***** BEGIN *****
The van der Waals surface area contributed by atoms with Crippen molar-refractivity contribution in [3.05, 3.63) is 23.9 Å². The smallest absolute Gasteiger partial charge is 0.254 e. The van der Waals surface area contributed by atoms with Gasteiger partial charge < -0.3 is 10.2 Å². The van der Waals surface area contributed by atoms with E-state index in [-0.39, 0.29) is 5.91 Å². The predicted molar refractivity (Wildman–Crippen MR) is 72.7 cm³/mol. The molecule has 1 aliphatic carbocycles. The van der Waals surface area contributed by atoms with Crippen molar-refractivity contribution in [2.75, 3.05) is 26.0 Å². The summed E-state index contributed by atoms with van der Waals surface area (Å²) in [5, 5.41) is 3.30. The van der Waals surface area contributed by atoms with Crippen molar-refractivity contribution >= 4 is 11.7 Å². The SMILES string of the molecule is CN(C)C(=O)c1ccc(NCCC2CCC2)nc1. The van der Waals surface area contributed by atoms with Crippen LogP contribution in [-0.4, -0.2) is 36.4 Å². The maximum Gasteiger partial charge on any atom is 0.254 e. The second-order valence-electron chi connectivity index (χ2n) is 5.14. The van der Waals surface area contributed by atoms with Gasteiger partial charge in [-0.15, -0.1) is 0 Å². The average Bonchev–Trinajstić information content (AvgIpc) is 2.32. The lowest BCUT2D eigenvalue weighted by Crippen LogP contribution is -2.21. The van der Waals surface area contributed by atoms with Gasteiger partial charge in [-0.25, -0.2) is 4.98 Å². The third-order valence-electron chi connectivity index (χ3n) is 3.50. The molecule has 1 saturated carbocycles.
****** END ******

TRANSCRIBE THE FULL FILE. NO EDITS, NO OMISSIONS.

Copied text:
The van der Waals surface area contributed by atoms with Crippen molar-refractivity contribution in [3.05, 3.63) is 23.9 Å². The smallest absolute Gasteiger partial charge is 0.254 e. The van der Waals surface area contributed by atoms with Gasteiger partial charge < -0.3 is 10.2 Å². The van der Waals surface area contributed by atoms with E-state index in [-0.39, 0.29) is 5.91 Å². The predicted molar refractivity (Wildman–Crippen MR) is 72.7 cm³/mol. The molecule has 1 aliphatic carbocycles. The van der Waals surface area contributed by atoms with Crippen molar-refractivity contribution in [2.75, 3.05) is 26.0 Å². The summed E-state index contributed by atoms with van der Waals surface area (Å²) in [5, 5.41) is 3.30. The van der Waals surface area contributed by atoms with Crippen molar-refractivity contribution >= 4 is 11.7 Å². The SMILES string of the molecule is CN(C)C(=O)c1ccc(NCCC2CCC2)nc1. The van der Waals surface area contributed by atoms with Crippen LogP contribution in [-0.4, -0.2) is 36.4 Å². The maximum Gasteiger partial charge on any atom is 0.254 e. The second-order valence-electron chi connectivity index (χ2n) is 5.14. The van der Waals surface area contributed by atoms with Gasteiger partial charge in [-0.15, -0.1) is 0 Å². The average Bonchev–Trinajstić information content (AvgIpc) is 2.32. The lowest BCUT2D eigenvalue weighted by Crippen LogP contribution is -2.21. The van der Waals surface area contributed by atoms with Gasteiger partial charge in [-0.25, -0.2) is 4.98 Å². The third-order valence-electron chi connectivity index (χ3n) is 3.50. The molecule has 1 saturated carbocycles.